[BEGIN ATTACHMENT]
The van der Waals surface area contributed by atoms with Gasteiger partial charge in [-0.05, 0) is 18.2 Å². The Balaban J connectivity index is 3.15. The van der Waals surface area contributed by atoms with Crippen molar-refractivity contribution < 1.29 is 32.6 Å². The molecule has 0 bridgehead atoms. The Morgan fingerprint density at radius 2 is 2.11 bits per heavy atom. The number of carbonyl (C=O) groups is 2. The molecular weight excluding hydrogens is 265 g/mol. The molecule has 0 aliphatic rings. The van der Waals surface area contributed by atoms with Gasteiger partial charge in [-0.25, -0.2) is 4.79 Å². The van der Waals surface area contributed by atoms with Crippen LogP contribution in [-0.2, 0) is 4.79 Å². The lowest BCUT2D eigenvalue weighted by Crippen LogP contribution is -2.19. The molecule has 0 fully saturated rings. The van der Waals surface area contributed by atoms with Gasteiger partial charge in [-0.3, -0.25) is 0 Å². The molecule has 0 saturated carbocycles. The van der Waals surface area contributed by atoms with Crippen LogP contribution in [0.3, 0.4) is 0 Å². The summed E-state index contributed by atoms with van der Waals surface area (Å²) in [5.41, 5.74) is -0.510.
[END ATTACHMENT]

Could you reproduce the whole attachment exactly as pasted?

The van der Waals surface area contributed by atoms with Gasteiger partial charge in [-0.05, 0) is 18.2 Å². The Balaban J connectivity index is 3.15. The van der Waals surface area contributed by atoms with Crippen molar-refractivity contribution < 1.29 is 32.6 Å². The molecule has 0 bridgehead atoms. The Morgan fingerprint density at radius 2 is 2.11 bits per heavy atom. The number of carbonyl (C=O) groups is 2. The molecular weight excluding hydrogens is 265 g/mol. The molecule has 0 aliphatic rings. The van der Waals surface area contributed by atoms with Gasteiger partial charge in [-0.25, -0.2) is 4.79 Å². The van der Waals surface area contributed by atoms with Crippen LogP contribution in [-0.2, 0) is 4.79 Å². The lowest BCUT2D eigenvalue weighted by Crippen LogP contribution is -2.19. The molecule has 0 fully saturated rings. The van der Waals surface area contributed by atoms with Gasteiger partial charge in [-0.3, -0.25) is 0 Å². The molecule has 0 saturated carbocycles. The van der Waals surface area contributed by atoms with Crippen LogP contribution in [0.3, 0.4) is 0 Å². The summed E-state index contributed by atoms with van der Waals surface area (Å²) in [5.41, 5.74) is -0.510.